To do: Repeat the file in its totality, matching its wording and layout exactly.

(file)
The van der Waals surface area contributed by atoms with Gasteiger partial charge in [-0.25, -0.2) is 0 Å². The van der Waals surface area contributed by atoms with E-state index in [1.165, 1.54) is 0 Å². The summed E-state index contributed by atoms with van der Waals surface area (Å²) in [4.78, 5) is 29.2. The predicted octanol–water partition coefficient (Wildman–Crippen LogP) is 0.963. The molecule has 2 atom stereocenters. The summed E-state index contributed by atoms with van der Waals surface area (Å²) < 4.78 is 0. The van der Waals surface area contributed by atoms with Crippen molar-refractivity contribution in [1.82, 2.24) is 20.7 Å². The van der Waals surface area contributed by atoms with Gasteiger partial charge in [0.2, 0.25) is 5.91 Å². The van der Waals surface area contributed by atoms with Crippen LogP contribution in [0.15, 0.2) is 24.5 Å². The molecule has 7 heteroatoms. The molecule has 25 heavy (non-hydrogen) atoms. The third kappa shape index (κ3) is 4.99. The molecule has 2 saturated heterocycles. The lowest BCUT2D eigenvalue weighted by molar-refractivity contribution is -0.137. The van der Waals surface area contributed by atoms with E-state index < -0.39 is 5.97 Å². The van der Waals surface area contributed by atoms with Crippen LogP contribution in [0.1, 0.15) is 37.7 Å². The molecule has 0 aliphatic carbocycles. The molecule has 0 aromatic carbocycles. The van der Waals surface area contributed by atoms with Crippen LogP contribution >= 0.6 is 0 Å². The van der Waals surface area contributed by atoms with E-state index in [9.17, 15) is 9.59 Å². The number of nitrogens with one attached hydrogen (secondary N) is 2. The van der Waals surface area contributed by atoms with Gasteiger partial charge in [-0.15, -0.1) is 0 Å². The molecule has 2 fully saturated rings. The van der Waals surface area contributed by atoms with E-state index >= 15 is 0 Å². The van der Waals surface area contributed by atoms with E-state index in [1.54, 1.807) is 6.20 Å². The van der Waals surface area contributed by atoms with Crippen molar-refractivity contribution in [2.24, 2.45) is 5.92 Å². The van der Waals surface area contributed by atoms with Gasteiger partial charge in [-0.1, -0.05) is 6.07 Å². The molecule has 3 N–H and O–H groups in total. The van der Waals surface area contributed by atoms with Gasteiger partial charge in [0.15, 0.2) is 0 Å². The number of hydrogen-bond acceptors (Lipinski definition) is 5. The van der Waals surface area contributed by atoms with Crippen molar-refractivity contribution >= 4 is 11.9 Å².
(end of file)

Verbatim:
The van der Waals surface area contributed by atoms with Gasteiger partial charge in [-0.25, -0.2) is 0 Å². The van der Waals surface area contributed by atoms with E-state index in [1.165, 1.54) is 0 Å². The summed E-state index contributed by atoms with van der Waals surface area (Å²) in [4.78, 5) is 29.2. The predicted octanol–water partition coefficient (Wildman–Crippen LogP) is 0.963. The molecule has 2 atom stereocenters. The summed E-state index contributed by atoms with van der Waals surface area (Å²) < 4.78 is 0. The van der Waals surface area contributed by atoms with Crippen molar-refractivity contribution in [1.82, 2.24) is 20.7 Å². The van der Waals surface area contributed by atoms with Gasteiger partial charge in [0.2, 0.25) is 5.91 Å². The van der Waals surface area contributed by atoms with Crippen LogP contribution in [0.15, 0.2) is 24.5 Å². The molecule has 7 heteroatoms. The molecule has 25 heavy (non-hydrogen) atoms. The third kappa shape index (κ3) is 4.99. The molecule has 2 saturated heterocycles. The lowest BCUT2D eigenvalue weighted by molar-refractivity contribution is -0.137. The van der Waals surface area contributed by atoms with E-state index < -0.39 is 5.97 Å². The van der Waals surface area contributed by atoms with Crippen LogP contribution in [0.1, 0.15) is 37.7 Å². The molecule has 0 aliphatic carbocycles. The molecule has 0 aromatic carbocycles. The van der Waals surface area contributed by atoms with Crippen LogP contribution >= 0.6 is 0 Å². The van der Waals surface area contributed by atoms with E-state index in [9.17, 15) is 9.59 Å². The number of nitrogens with one attached hydrogen (secondary N) is 2. The van der Waals surface area contributed by atoms with Gasteiger partial charge in [-0.15, -0.1) is 0 Å². The molecule has 2 fully saturated rings. The van der Waals surface area contributed by atoms with E-state index >= 15 is 0 Å². The van der Waals surface area contributed by atoms with E-state index in [1.54, 1.807) is 6.20 Å². The van der Waals surface area contributed by atoms with Crippen molar-refractivity contribution in [2.24, 2.45) is 5.92 Å². The van der Waals surface area contributed by atoms with Gasteiger partial charge in [-0.1, -0.05) is 6.07 Å². The molecule has 3 N–H and O–H groups in total. The van der Waals surface area contributed by atoms with Gasteiger partial charge in [0.15, 0.2) is 0 Å². The number of hydrogen-bond acceptors (Lipinski definition) is 5. The van der Waals surface area contributed by atoms with Crippen molar-refractivity contribution >= 4 is 11.9 Å².